In any narrative, a foil is a character who contrasts with another character; typically, a character who contrasts with the protagonist, in order to better highlight or differentiate certain qualities of the protagonist. In some cases, a subplot can be used as a foil to the main plot. This is especially true in the case of metafiction and the "story within a story" motif.
A foil usually either differs dramatically or is an extreme comparison that is made to contrast a difference between two things. Thomas F. Gieryn places these uses of literary foils into three categories, which Tamara A. P. Metze explains as: those that emphasize the heightened contrast (this is different because ...), those that operate by exclusion (this is not X because...), and those that assign blame ("due to the slow decision-making procedures of government...").
The word foil comes from the old practice of backing gems with foil to make them shine more brightly.
Examples from literature
In David Copperfield, by Charles Dickens, Edward Murdstone's marriage to David's mother Clara, contrasts with David's future marriage to Dora Spenlow, presented with a different outcome if David had endeavored to subdue his wife's caprices, as did Edward Murdstone with Clara's.
Similarly, William Shakespeare's tragedy Julius Caesar, the character Brutus has foils in the two characters, Cassius and Mark Antony. In the play Romeo and Juliet, Romeo and Mercutio serve as character foils for one another, as well as Macbeth and Banquo in his play Macbeth. In the tragedy Hamlet, a foil is created between Laertes and Prince Hamlet to elaborate the differences between the two men. In Act V Scene 2, Prince Hamlet tells Laertes that he will fence with him and states, "I'll be your foil, Laertes" (5.2.272). This word play reveals the foil between Hamlet and Laertes, that was developed throughout the play.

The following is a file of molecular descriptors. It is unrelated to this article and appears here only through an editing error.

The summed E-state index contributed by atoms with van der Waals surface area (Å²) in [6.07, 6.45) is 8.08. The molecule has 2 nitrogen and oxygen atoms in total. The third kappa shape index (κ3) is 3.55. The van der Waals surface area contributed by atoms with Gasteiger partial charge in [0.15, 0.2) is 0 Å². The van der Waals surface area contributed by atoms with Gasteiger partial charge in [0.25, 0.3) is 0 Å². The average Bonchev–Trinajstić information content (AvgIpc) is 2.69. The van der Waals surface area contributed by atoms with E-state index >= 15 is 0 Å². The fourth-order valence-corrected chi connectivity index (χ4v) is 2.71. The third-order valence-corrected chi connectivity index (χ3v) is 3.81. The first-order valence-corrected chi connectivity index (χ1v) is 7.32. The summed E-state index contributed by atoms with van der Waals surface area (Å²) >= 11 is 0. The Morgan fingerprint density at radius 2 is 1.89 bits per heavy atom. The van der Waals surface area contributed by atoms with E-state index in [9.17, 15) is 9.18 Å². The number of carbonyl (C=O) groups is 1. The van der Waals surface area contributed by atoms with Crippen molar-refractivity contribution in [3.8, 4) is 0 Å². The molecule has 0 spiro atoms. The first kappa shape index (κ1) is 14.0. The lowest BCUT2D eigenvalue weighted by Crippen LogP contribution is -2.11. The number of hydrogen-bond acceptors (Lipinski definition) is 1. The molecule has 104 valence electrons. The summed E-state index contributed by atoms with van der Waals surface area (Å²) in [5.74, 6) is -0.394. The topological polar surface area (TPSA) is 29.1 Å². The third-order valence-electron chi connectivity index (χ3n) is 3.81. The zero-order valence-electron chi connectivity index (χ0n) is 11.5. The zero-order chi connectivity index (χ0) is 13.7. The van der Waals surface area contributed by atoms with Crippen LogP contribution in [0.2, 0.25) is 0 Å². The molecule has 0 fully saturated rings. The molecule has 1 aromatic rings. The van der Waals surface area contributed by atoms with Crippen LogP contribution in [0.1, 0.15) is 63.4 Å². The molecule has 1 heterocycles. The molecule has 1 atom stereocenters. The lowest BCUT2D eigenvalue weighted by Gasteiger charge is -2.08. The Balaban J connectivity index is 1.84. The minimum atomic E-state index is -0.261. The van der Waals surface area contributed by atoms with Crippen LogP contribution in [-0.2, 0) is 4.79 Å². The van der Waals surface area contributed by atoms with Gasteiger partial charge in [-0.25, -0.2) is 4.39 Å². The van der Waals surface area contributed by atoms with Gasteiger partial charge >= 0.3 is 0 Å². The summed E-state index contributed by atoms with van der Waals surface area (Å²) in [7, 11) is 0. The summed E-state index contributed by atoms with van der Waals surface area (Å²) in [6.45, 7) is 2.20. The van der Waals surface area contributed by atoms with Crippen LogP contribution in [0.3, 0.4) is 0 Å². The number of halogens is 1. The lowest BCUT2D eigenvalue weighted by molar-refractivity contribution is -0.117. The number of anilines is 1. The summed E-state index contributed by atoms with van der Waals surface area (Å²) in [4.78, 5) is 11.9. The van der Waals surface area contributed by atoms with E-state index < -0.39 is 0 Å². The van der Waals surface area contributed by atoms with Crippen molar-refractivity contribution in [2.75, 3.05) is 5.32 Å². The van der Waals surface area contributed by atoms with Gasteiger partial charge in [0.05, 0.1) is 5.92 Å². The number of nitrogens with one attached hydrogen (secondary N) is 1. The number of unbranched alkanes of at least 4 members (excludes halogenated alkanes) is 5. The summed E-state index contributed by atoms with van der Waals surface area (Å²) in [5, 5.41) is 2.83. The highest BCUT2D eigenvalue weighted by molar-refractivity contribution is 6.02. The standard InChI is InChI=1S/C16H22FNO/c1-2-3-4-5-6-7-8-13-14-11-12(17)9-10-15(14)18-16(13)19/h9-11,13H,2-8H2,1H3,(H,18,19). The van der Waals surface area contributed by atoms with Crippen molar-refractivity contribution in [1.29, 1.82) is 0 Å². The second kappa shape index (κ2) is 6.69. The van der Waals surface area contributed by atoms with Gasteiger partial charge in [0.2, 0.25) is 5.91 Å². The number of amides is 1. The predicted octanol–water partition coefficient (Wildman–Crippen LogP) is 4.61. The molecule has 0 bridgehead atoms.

In the Harry Potter series, Draco Malfoy can be seen as a foil to the Harry Potter character; Professor Snape enables both characters "to experience the essential adventures of self-determination" but they make different choices; Harry chooses to oppose Lord Voldemort and the Death Eaters wholeheartedly, whereas Draco struggles with his allegiances through the whole series.
George and Lennie are foils to each other in John Steinbeck's Of Mice and Men. Lennie is huge and strong as a bull but is also mentally slow, while on the other hand George is small, skinny and very smart.